The Giro d'Italia, after a tricky stage today, delivers one of its most decisive stages in the form of a 54.8km time trial on Saturday.
It is the longest individual time trial since 2009, when the race skirted the coast in Cinque Terre. The longest was back in 1951, when Italy's campionissimo, Fausto Coppi won a 81-kilometre test.
As soon as news leaked of the Giro route last year, experts said the stage would suit Sky's Bradley Wiggins perfectly. He won his Tour de France title last year partly thanks to two long time trials. The time trial and dream of winning the race's maglia rosa was enough to lure Wiggins to Italy this May.
Since taking the decision, Sky has been preparing for this day in Italy's Le Marche region. Dario Cioni, Sky's Italian press officer and a former pro, gathered information and planned a reconnaissance trip. On April 21, Wiggins went to see it and Cioni filmed it.
"It's a long old way," Wiggins told Cycling Weekly, "and took two hours to ride it."
"He rode it once, we filmed it, they looked at it. Brad knows the course," Sky performance manager, Rod Ellingworth worth said early morning leaning against the team's car in Policastro Bussentino. "I'm sure he'll watch the footage of himself riding the course again in these next days."
Wiggins often will ride in the follow car when a teammates races early in the day. However, given the distance, he lacks time to do so. Ellingworth or sports director Marcus Ljungqvist will drive the course early and feed back feedback any new information.
"When you are in the starts and finishes it's different with the barriers," Ellingworth (pictured left) added. "We will have the first riders go off and feed back any of the info that's different than what we filmed. Because it's long, though, it'll be hard to feedback the information and we'll have to phone it back."
Today's stage weaves its way through Abruzzo, similar tricky roads to those where Chris Froome lost the lead in Tirreno-Adriatico in March. Local Dario Cataldo will lead Wiggins through today so that he can have his best shot at the time trial in neighbouring Le Marche.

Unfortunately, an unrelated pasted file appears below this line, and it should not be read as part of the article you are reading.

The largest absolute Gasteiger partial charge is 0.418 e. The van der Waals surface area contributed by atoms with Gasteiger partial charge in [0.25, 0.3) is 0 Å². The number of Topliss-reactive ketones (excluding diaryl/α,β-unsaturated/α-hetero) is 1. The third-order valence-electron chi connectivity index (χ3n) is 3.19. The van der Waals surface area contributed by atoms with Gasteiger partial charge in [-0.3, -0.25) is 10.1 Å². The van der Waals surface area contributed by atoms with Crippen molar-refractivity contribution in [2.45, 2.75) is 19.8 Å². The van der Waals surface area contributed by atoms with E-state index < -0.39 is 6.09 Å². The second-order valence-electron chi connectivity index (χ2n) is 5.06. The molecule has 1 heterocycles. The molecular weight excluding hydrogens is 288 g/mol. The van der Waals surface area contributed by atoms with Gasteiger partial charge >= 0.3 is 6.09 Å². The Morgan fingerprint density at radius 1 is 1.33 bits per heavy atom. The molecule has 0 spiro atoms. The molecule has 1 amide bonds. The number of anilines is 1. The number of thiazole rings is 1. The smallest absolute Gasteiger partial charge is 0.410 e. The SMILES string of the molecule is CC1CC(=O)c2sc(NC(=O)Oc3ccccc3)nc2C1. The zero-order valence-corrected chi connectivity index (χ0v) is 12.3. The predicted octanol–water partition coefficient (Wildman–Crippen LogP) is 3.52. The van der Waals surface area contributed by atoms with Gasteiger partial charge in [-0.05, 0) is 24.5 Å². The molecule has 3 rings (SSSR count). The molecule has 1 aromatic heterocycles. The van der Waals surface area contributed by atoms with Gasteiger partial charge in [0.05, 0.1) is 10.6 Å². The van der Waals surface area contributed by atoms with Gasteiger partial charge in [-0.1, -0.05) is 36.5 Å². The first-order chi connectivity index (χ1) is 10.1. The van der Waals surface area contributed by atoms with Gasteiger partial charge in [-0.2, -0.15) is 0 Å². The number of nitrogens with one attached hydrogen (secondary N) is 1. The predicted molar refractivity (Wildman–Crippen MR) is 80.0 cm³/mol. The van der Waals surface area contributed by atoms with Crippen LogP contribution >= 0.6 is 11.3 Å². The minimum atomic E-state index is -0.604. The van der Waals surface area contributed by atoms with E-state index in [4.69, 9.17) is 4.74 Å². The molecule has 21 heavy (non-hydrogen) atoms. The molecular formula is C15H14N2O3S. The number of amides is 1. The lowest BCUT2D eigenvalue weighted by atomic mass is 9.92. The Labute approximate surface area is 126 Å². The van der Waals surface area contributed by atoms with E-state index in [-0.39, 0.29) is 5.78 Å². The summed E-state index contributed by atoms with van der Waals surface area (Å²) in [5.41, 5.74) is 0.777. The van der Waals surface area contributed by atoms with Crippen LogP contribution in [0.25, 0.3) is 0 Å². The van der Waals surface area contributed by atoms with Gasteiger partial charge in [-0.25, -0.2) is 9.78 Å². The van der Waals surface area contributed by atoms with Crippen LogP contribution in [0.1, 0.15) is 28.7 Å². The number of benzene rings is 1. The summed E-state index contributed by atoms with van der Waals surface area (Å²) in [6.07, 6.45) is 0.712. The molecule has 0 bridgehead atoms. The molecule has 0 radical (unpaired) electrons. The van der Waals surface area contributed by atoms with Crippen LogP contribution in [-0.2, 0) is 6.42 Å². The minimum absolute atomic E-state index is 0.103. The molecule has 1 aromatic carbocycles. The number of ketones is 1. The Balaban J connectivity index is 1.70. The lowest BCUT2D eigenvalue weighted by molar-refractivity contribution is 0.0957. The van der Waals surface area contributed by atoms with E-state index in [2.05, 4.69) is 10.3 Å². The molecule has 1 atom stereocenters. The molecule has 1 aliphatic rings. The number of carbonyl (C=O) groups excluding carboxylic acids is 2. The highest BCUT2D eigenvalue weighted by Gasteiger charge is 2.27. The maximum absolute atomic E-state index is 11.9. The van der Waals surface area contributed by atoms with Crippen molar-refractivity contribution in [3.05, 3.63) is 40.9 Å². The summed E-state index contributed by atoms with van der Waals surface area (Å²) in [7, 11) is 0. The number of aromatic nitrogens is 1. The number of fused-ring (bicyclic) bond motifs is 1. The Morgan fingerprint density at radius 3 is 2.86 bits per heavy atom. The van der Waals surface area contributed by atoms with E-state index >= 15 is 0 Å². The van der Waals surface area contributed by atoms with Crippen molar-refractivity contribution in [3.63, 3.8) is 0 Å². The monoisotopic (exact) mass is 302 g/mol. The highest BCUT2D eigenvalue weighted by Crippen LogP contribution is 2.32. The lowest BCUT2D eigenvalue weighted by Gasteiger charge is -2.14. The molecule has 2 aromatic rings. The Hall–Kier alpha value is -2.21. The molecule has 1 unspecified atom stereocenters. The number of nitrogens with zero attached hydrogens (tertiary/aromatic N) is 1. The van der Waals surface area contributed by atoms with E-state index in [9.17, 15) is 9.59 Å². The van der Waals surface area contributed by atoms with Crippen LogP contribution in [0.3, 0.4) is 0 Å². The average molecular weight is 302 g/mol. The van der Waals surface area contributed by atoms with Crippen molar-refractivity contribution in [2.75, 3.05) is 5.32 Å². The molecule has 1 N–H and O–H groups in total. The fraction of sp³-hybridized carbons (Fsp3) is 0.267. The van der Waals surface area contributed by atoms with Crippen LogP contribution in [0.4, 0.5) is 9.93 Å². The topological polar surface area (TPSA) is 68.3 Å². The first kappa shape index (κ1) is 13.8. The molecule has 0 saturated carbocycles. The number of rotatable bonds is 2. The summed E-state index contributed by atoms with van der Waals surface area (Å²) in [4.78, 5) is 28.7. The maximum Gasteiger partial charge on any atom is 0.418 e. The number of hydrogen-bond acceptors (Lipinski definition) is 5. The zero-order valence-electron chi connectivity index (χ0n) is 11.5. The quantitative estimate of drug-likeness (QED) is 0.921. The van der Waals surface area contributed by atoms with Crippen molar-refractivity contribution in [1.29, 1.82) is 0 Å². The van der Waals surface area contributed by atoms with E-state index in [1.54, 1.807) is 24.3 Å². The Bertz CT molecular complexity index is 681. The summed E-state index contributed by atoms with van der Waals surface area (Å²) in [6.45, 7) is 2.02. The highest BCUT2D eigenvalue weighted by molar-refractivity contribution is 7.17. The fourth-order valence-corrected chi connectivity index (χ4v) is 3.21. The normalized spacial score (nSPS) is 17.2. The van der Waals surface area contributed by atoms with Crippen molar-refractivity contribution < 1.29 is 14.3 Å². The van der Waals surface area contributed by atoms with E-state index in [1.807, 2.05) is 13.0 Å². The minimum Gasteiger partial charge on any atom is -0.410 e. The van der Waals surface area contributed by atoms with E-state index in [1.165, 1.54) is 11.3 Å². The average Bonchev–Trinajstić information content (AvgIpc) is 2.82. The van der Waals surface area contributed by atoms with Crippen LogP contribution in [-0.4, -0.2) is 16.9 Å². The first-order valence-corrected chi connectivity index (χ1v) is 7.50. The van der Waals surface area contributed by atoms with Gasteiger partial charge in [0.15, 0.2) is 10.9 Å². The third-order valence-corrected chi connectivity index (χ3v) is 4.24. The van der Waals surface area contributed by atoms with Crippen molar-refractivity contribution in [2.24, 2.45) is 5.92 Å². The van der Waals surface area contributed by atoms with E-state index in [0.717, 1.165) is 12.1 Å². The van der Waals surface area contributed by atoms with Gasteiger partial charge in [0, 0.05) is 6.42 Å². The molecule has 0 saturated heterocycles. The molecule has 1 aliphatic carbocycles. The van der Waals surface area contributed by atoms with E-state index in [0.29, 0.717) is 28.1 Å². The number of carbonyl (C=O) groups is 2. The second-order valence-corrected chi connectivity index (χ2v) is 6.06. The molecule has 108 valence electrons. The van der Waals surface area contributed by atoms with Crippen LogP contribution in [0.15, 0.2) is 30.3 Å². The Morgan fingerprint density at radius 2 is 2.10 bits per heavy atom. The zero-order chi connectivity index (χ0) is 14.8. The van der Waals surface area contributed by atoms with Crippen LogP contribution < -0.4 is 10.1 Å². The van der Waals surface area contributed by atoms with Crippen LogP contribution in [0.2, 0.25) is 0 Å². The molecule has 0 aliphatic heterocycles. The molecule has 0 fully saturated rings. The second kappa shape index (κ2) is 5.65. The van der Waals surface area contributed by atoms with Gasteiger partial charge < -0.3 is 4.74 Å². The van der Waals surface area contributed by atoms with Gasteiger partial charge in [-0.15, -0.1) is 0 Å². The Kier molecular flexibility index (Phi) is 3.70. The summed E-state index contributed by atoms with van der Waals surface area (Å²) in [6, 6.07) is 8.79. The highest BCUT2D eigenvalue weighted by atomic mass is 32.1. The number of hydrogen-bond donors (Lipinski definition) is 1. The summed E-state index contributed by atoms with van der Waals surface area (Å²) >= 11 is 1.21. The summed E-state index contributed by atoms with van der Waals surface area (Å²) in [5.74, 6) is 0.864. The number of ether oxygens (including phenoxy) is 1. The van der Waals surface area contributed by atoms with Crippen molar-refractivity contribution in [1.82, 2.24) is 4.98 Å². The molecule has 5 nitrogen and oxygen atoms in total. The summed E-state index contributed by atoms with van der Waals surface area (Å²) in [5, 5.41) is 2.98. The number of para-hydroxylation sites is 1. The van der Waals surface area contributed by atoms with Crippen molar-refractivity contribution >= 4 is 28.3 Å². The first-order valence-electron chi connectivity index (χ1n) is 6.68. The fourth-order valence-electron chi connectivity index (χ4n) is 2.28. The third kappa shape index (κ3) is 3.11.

Le Marche is just as undulating and produces punchy climbers like Michele Scarponi (Lampre-Merida).
"It's not like the Olympic course, which was not technical at all and really a Bradley sort of course, all power and aerodynamics," explained Ellingworth.
"This is a little more technical with corners, where people can gain time on corners if you make mistakes. It's more technical than any of those ones [in the Tour de France], it's a typical Giro TT - interesting. It spices things up."
Wiggins gained one to two minutes on his rivals in the Tour's first time trial in Besançon. He should produce important gains on GC rivals like Scarponi and Vincenzo Nibali (Astana). Defending champion Ryder Hesjedal (Garmin-Sharp), Robert Gesink (Blanco) and Cadel Evans (BMC Racing) will be able to stand their ground.
Garmin's sports director, Charly Wegelius warned the gains might not be astronomical.
"Due to the nature of the course - this isn't the Tour de France boulevard, straight-type of time trial - you could see some climbers doing good rides," Wegelius said. "It's going to make a lot more balanced race than people first thought when the route was announced."
Giro d'Italia stage eight profile
Wiggins aiming for Giro time trial
Giro d'Italia 2013 stage eight full preview
Giro d'Italia 2013: Previews and race info
Giro d'Italia 2013: British TV schedule
Giro 2013: 10 things you need to know
Giro d'Italia 2013: The Big Preview
Giro d'Italia 2013: Stage reports
Stage six: Cavendish wins stage six of Giro
Stage five: Degenkolb avoids crash to take win
Stage four: Battaglin sprints to first Giro stage win
Stage three: Paolini takes charge
Stage two: Sky wins team time trial
Stage one: Cavendish wins opener
Giro d'Italia 2013: Photo galleries
Photos by Graham Watson
Stage six gallery
Stage five gallery
Stage four gallery
Stage three gallery
Stage two gallery
Stage one gallery
Team presentation gallery
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Founded in 1891, Cycling Weekly and its team of expert journalists brings cyclists in-depth reviews, extensive coverage of both professional and domestic racing, as well as fitness advice and 'brew a cuppa and put your feet up' features. Cycling Weekly serves its audience across a range of platforms, from good old-fashioned print to online journalism, and video.
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